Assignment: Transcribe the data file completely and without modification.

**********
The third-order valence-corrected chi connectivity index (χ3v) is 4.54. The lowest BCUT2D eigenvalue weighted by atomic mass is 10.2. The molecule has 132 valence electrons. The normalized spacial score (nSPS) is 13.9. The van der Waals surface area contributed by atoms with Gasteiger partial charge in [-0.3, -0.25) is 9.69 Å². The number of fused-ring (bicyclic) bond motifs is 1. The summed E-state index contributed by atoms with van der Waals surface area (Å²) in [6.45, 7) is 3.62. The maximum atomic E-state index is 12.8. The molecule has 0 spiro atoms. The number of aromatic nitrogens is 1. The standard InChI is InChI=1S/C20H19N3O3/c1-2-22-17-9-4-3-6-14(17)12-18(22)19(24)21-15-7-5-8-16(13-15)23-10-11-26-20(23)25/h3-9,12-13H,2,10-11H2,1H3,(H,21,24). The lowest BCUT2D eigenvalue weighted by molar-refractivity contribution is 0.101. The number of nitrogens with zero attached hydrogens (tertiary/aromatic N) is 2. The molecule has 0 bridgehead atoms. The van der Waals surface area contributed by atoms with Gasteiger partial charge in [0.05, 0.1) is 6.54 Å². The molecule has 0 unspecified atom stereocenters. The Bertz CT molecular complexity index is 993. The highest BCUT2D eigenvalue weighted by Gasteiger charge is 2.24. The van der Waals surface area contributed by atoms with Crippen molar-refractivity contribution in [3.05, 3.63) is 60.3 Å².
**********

The third-order valence-corrected chi connectivity index (χ3v) is 4.54. The lowest BCUT2D eigenvalue weighted by atomic mass is 10.2. The molecule has 132 valence electrons. The normalized spacial score (nSPS) is 13.9. The van der Waals surface area contributed by atoms with Gasteiger partial charge in [-0.3, -0.25) is 9.69 Å². The number of fused-ring (bicyclic) bond motifs is 1. The summed E-state index contributed by atoms with van der Waals surface area (Å²) in [6.45, 7) is 3.62. The maximum atomic E-state index is 12.8. The molecule has 0 spiro atoms. The number of aromatic nitrogens is 1. The standard InChI is InChI=1S/C20H19N3O3/c1-2-22-17-9-4-3-6-14(17)12-18(22)19(24)21-15-7-5-8-16(13-15)23-10-11-26-20(23)25/h3-9,12-13H,2,10-11H2,1H3,(H,21,24). The lowest BCUT2D eigenvalue weighted by molar-refractivity contribution is 0.101. The number of nitrogens with zero attached hydrogens (tertiary/aromatic N) is 2. The molecule has 0 bridgehead atoms. The van der Waals surface area contributed by atoms with Gasteiger partial charge in [0.05, 0.1) is 6.54 Å². The molecule has 0 unspecified atom stereocenters. The Bertz CT molecular complexity index is 993. The highest BCUT2D eigenvalue weighted by Gasteiger charge is 2.24. The van der Waals surface area contributed by atoms with Crippen molar-refractivity contribution in [3.05, 3.63) is 60.3 Å².